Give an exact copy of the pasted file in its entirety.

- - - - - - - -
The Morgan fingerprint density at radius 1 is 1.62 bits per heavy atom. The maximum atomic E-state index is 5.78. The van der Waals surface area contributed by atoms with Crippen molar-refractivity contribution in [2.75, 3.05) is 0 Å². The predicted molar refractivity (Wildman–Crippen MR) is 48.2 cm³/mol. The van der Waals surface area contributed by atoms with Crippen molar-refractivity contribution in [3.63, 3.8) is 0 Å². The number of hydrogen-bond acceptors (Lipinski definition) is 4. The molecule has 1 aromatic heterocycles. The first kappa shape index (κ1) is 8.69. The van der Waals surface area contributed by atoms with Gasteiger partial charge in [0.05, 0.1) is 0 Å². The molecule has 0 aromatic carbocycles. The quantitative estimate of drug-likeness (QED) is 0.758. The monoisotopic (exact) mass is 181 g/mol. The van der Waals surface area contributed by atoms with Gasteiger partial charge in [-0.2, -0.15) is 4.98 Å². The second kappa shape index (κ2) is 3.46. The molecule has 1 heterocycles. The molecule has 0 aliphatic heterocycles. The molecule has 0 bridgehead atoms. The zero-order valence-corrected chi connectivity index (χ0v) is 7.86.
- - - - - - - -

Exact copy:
The Morgan fingerprint density at radius 1 is 1.62 bits per heavy atom. The maximum atomic E-state index is 5.78. The van der Waals surface area contributed by atoms with Crippen molar-refractivity contribution in [2.75, 3.05) is 0 Å². The predicted molar refractivity (Wildman–Crippen MR) is 48.2 cm³/mol. The van der Waals surface area contributed by atoms with Crippen molar-refractivity contribution in [3.63, 3.8) is 0 Å². The number of hydrogen-bond acceptors (Lipinski definition) is 4. The molecule has 1 aromatic heterocycles. The first kappa shape index (κ1) is 8.69. The van der Waals surface area contributed by atoms with Gasteiger partial charge in [0.05, 0.1) is 0 Å². The molecule has 0 aromatic carbocycles. The quantitative estimate of drug-likeness (QED) is 0.758. The monoisotopic (exact) mass is 181 g/mol. The van der Waals surface area contributed by atoms with Gasteiger partial charge in [-0.2, -0.15) is 4.98 Å². The second kappa shape index (κ2) is 3.46. The molecule has 1 heterocycles. The molecule has 0 aliphatic heterocycles. The molecule has 0 bridgehead atoms. The zero-order valence-corrected chi connectivity index (χ0v) is 7.86.